“Her accomplishments during her dozen years at the charter school as chief operating officer include transforming Collegiate Academy to create a school with college-level courses.  She arrived in September and by January she had brought Advanced Placement and pre-Advanced Placement courses to the campus.   She led the development of teacher quality initiatives that includes Fellows, Professors, and Master teachers.  Ms. Brantley also supports the development of school leaders by encouraging their attendance at Relay, a leadership training program.  During her tenure, she expanded Friendship to include Southeast Academy, Technology Prep, Friendship Online, and Armstrong campuses.”

As I have watched her work, I see Ms. Brantley as a savior to D.C.’s charter school movement. When charters get in trouble and are fighting for their existence, Ms. Brantley comes to their rescue, like a superhero swooping in at the last minute to challenge evil. It started with the takeover at Community Academy PCS, proceeded to Ideal PCS, and most recently expanding Friendship’s online school to medically fragile students desperately needing a virtual option. When the William E. Doar, Jr. PCS for the Performing Arts (City Arts and Prep PCS) was closed by the DC Public Charter School Board, she brought its program into Armstrong PCS. After multiple safety issues came to light at Monument Academy PCS, and it appeared that the most vulnerable children in the nation’s capital would literally lose their homes, she engineered a takeover by the Friendship Foundation. Finally, after the PCSB could not see past fear from Mayor Muriel Bowser to open Capital Experience Lab, a new middle and high school charter, Ms. Brantley brought the exciting pedagogical approach to learning into Blow Pierce PCS. She had been serving on its board of directors. Ms. Brantley sets the blazing example of what true leadership looks like.

Actually, when the DC Charter School Alliance started to announce their inductees into the Charter School Hall of Fame, Ms. Brantley’s name should have been first.

Former New York City Mayor Michael Bloomberg donates $200 million to charter schools

A couple of days ago Cayla Bamberger of the New York Post revealed that former New York City Mayor Michael Bloomberg granted two charter networks, Success Academy PCS and Harlem Children’s Zone PCS, $100 million each in order to help them grow to accept more students. The money is only the beginning of Mr. Bloomberg’s investment in these alternative schools. His goal is to spend $750 million nationwide. The former Mayor told the Post:

“I don’t know that 30 years from now, when they don’t have the kind of life that we’d want for them you can explain to them what happened and why we were asleep at the switch.”

My point exactly. The pandemic has created a magnificent opportunity for charters. I do not understand why pro-charter organizations are not buying up vacant office buildings to house schools. I’m sure there are great deals to be had in the current marketplace. Is there no one in D.C. who will be embarrassed in 30 years that they did not act when they had the chance?

The DC Public Charter School is currently on a year-long pause for considering new schools and the expansion on existing ones. This needs to end now with the result being that it is simpler for new charters to open and easier to add more seats for those that are already operating.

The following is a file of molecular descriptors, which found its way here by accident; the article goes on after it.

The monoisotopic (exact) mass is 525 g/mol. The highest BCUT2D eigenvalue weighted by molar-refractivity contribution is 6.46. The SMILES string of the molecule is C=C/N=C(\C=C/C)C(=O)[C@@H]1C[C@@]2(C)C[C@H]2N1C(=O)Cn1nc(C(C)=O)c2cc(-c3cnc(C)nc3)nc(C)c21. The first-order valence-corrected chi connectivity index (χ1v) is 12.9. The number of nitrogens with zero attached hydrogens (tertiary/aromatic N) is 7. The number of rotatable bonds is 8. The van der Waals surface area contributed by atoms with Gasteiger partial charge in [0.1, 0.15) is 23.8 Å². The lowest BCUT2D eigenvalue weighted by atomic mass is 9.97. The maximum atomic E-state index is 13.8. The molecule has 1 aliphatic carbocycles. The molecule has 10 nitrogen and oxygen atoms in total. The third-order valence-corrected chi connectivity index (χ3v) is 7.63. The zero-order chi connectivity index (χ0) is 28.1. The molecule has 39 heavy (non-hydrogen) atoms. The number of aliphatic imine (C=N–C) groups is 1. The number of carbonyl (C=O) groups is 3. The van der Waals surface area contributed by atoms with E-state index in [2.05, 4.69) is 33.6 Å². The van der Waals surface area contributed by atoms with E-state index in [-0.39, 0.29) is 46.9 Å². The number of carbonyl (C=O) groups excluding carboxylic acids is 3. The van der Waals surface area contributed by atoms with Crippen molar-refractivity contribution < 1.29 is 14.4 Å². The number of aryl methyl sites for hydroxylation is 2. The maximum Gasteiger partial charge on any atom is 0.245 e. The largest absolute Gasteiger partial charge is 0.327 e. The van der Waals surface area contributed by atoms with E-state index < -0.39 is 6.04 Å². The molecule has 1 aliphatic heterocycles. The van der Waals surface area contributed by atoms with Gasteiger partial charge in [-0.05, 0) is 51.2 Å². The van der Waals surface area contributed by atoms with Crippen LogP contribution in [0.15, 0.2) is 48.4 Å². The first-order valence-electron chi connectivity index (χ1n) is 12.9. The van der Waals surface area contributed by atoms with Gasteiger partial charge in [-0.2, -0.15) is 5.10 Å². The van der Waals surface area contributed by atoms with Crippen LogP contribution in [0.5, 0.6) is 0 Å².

I found interesting that the Washington Post’s Perry Stein found the need in her recent story about D.C. middle schools to talk about Mayor Bowser’s view of the expansion of the charter sector. The reporter wrote:

“While charter schools are independent, the mayor can have a role in shaping the sector and the Bowser administration has been considered charter-friendly. Bowser appoints the D.C. Public Charter School Board, which authorizes which charter schools can open and which must close for low-performance. She said she speaks with all her appointees about the need to approve only charters that address an unmet need in the city.”

Ms. Stein contradicts herself. She claims that charters are independent yet simultaneously points out that they are overseen by the PCSB whose members are selected by the Mayor. But this is slightly off topic. I just love the quote that Ms. Stein includes in the article from past charter board chair Rick Cruz regarding the growth of charters while many DCPS school are under enrolled.

“It means little to us and even less to many D.C. families to hear that there are thousands of seats in many schools that boast poor academic results.”

Right on! It is now time to wake up from our Covid-19 lull. Come on Mr. Bloomberg, District charters are ready to accept your cash. Who else is out there that wants to pitch in?

Shantelle Wright joining D.C. Public Charter School Board

Charter school watchers in the nation’s capital have been puzzled by the lack of nominations to the DC Public Charter School Board by Mayor Muriel Bowser. The board is down to three out of seven members, with Rick Cruz’s term coming to an end. Well, it appears that the six-month wait for names to be announced is finally over. The board revealed the other day that there are three people up for D.C. Council confirmation.